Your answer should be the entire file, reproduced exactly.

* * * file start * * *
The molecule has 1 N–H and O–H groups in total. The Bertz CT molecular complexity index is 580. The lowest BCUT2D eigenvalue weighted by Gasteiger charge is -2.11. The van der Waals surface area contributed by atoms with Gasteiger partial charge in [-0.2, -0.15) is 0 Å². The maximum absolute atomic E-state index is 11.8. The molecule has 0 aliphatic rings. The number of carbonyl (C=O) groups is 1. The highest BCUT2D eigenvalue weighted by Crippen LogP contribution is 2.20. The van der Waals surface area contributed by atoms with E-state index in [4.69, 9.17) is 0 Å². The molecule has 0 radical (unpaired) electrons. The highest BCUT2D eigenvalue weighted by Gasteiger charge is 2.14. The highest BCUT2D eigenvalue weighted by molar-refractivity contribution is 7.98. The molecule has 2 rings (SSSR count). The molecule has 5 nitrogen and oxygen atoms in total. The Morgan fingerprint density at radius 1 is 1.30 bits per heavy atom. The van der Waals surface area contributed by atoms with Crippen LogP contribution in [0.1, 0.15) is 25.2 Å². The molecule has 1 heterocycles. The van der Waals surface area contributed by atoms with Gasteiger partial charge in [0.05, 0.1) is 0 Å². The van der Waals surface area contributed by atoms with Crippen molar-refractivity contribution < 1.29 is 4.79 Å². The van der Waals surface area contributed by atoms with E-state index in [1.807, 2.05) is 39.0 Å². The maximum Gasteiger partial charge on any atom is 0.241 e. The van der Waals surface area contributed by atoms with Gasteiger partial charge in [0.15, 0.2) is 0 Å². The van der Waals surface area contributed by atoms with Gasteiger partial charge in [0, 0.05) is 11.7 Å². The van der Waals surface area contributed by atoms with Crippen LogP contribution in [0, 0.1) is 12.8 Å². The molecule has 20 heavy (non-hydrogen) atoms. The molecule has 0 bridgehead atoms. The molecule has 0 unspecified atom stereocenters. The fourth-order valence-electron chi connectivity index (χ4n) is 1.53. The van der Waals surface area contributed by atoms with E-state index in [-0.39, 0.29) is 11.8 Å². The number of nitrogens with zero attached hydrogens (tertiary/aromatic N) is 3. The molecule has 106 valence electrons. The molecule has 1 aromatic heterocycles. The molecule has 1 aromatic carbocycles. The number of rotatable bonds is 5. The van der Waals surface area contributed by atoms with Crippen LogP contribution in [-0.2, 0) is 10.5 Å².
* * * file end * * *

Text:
The molecule has 1 N–H and O–H groups in total. The Bertz CT molecular complexity index is 580. The lowest BCUT2D eigenvalue weighted by Gasteiger charge is -2.11. The van der Waals surface area contributed by atoms with Gasteiger partial charge in [-0.2, -0.15) is 0 Å². The maximum absolute atomic E-state index is 11.8. The molecule has 0 aliphatic rings. The number of carbonyl (C=O) groups is 1. The highest BCUT2D eigenvalue weighted by Crippen LogP contribution is 2.20. The van der Waals surface area contributed by atoms with E-state index in [4.69, 9.17) is 0 Å². The molecule has 0 radical (unpaired) electrons. The highest BCUT2D eigenvalue weighted by Gasteiger charge is 2.14. The highest BCUT2D eigenvalue weighted by molar-refractivity contribution is 7.98. The molecule has 2 rings (SSSR count). The molecule has 5 nitrogen and oxygen atoms in total. The Morgan fingerprint density at radius 1 is 1.30 bits per heavy atom. The van der Waals surface area contributed by atoms with Crippen LogP contribution in [0.1, 0.15) is 25.2 Å². The molecule has 1 heterocycles. The van der Waals surface area contributed by atoms with Gasteiger partial charge in [0.05, 0.1) is 0 Å². The van der Waals surface area contributed by atoms with Crippen molar-refractivity contribution < 1.29 is 4.79 Å². The van der Waals surface area contributed by atoms with E-state index in [1.807, 2.05) is 39.0 Å². The maximum Gasteiger partial charge on any atom is 0.241 e. The van der Waals surface area contributed by atoms with Gasteiger partial charge in [0.15, 0.2) is 0 Å². The van der Waals surface area contributed by atoms with Gasteiger partial charge in [0, 0.05) is 11.7 Å². The van der Waals surface area contributed by atoms with Crippen LogP contribution in [0, 0.1) is 12.8 Å². The molecule has 20 heavy (non-hydrogen) atoms. The molecule has 0 bridgehead atoms. The molecule has 0 unspecified atom stereocenters. The fourth-order valence-electron chi connectivity index (χ4n) is 1.53. The van der Waals surface area contributed by atoms with E-state index in [-0.39, 0.29) is 11.8 Å². The number of nitrogens with zero attached hydrogens (tertiary/aromatic N) is 3. The molecule has 106 valence electrons. The molecule has 1 aromatic heterocycles. The molecule has 1 aromatic carbocycles. The number of rotatable bonds is 5. The van der Waals surface area contributed by atoms with Crippen LogP contribution in [-0.2, 0) is 10.5 Å².